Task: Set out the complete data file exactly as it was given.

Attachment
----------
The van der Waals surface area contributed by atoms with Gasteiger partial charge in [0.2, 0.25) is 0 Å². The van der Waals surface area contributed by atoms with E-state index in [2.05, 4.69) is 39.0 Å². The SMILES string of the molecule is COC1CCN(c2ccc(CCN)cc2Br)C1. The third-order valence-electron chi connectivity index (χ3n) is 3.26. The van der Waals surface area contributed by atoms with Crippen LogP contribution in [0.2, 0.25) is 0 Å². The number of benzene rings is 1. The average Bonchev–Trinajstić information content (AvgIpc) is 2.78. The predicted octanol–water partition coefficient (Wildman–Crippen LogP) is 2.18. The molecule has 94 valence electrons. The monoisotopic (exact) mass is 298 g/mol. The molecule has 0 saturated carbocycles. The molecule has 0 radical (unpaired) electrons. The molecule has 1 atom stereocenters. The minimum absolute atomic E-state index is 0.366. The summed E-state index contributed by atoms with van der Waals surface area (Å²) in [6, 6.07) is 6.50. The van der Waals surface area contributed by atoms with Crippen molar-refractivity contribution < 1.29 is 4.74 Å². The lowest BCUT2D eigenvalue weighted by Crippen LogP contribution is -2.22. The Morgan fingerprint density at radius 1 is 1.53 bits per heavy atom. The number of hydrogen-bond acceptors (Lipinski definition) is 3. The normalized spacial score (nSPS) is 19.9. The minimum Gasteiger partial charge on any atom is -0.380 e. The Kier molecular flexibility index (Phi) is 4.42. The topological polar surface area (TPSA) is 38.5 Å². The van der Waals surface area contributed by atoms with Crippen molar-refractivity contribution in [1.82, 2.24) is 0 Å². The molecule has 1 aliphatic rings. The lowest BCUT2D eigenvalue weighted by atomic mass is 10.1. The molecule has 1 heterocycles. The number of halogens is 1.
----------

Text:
The van der Waals surface area contributed by atoms with Gasteiger partial charge in [0.2, 0.25) is 0 Å². The van der Waals surface area contributed by atoms with E-state index in [2.05, 4.69) is 39.0 Å². The SMILES string of the molecule is COC1CCN(c2ccc(CCN)cc2Br)C1. The third-order valence-electron chi connectivity index (χ3n) is 3.26. The van der Waals surface area contributed by atoms with Crippen LogP contribution in [0.2, 0.25) is 0 Å². The number of benzene rings is 1. The average Bonchev–Trinajstić information content (AvgIpc) is 2.78. The predicted octanol–water partition coefficient (Wildman–Crippen LogP) is 2.18. The molecule has 94 valence electrons. The monoisotopic (exact) mass is 298 g/mol. The molecule has 0 saturated carbocycles. The molecule has 0 radical (unpaired) electrons. The molecule has 1 atom stereocenters. The minimum absolute atomic E-state index is 0.366. The summed E-state index contributed by atoms with van der Waals surface area (Å²) in [6, 6.07) is 6.50. The van der Waals surface area contributed by atoms with Crippen molar-refractivity contribution < 1.29 is 4.74 Å². The lowest BCUT2D eigenvalue weighted by Crippen LogP contribution is -2.22. The Morgan fingerprint density at radius 1 is 1.53 bits per heavy atom. The number of hydrogen-bond acceptors (Lipinski definition) is 3. The normalized spacial score (nSPS) is 19.9. The minimum Gasteiger partial charge on any atom is -0.380 e. The Kier molecular flexibility index (Phi) is 4.42. The topological polar surface area (TPSA) is 38.5 Å². The van der Waals surface area contributed by atoms with Crippen molar-refractivity contribution in [1.82, 2.24) is 0 Å². The molecule has 1 aliphatic rings. The lowest BCUT2D eigenvalue weighted by atomic mass is 10.1. The molecule has 1 heterocycles. The number of halogens is 1.